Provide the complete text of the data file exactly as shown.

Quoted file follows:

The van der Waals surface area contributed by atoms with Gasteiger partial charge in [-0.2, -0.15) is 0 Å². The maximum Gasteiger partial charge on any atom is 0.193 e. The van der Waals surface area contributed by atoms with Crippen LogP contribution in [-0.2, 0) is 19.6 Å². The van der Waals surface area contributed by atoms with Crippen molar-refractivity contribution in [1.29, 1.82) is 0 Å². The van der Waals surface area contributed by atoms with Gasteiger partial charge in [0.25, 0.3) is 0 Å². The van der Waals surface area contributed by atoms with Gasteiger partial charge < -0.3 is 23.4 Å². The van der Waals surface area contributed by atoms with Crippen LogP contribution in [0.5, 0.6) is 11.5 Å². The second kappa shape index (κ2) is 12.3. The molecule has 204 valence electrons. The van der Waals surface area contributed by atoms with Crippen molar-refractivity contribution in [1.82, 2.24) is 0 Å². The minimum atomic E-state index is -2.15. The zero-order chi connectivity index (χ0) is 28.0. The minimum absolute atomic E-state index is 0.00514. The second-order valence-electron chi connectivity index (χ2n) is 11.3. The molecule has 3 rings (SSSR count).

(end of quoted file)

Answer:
The van der Waals surface area contributed by atoms with Gasteiger partial charge in [-0.2, -0.15) is 0 Å². The maximum Gasteiger partial charge on any atom is 0.193 e. The van der Waals surface area contributed by atoms with Crippen LogP contribution in [-0.2, 0) is 19.6 Å². The van der Waals surface area contributed by atoms with Crippen molar-refractivity contribution in [1.29, 1.82) is 0 Å². The van der Waals surface area contributed by atoms with Gasteiger partial charge in [0.25, 0.3) is 0 Å². The van der Waals surface area contributed by atoms with Gasteiger partial charge < -0.3 is 23.4 Å². The van der Waals surface area contributed by atoms with Crippen LogP contribution in [0.5, 0.6) is 11.5 Å². The second kappa shape index (κ2) is 12.3. The molecule has 204 valence electrons. The van der Waals surface area contributed by atoms with Crippen molar-refractivity contribution in [1.82, 2.24) is 0 Å². The minimum atomic E-state index is -2.15. The zero-order chi connectivity index (χ0) is 28.0. The minimum absolute atomic E-state index is 0.00514. The second-order valence-electron chi connectivity index (χ2n) is 11.3. The molecule has 3 rings (SSSR count).